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Translating the Crusades in late Medieval Ireland

Byrne, A. (2019) Translating the Crusades in late Medieval Ireland. In: Byrne, A. and Flood, V. (eds.) Crossing Borders in the Insular Middle Ages. Medieval Texts and Cultures of Northern Europe, 30. Brepols, Turnhout, pp. 125-136. ISBN 9782503566733 (In Press)

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Abstract/Summary

The impact of crusading ideology in Ireland, particularly in the later Middle Ages, has received relatively little study; however, the relative health of orders like the Templars and the Hospitallers in the country suggest the ground was fertile for the dissemination of texts relating to the Crusades. On a literary level, we find the most obvious impact at the end of the Middle Ages, particularly in the fifteenth century. It is in this period that texts depicting the Crusades first appear in Irish in a series of translations of English, French and Latin romances and chronicles. In European terms, this late-medieval flurry represents a rather belated engagement with crusading literature. In another sense, it is chronologically apposite: Irish translators appear to be participating in a revived sense of crusading fervour that gripped Europe in this period.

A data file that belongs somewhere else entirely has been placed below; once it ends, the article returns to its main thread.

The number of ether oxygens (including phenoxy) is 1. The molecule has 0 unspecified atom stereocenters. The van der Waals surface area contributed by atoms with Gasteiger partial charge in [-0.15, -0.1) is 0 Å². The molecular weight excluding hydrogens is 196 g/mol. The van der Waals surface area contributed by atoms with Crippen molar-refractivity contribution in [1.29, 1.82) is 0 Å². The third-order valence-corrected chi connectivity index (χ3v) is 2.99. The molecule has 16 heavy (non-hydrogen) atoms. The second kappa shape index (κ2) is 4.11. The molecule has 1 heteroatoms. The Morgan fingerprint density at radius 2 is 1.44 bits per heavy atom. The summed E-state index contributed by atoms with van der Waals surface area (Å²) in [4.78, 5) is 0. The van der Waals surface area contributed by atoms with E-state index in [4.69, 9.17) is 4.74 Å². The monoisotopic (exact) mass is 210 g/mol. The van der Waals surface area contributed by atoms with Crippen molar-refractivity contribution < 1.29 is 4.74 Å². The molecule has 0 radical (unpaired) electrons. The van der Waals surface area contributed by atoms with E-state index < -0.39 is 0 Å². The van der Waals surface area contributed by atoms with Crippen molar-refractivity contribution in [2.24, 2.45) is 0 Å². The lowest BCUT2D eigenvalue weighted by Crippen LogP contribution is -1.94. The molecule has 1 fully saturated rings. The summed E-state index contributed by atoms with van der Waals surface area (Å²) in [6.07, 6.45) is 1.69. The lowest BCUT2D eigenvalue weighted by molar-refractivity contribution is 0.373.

Item Type:Book or Report Section
Refereed:Yes
Divisions:Faculty of Arts, Humanities and Social Science > Graduate Centre for Medieval Studies (GCMS)
Faculty of Arts, Humanities and Social Science > School of Literature and Languages > English Literature
ID Code:81798
Publisher:Brepols

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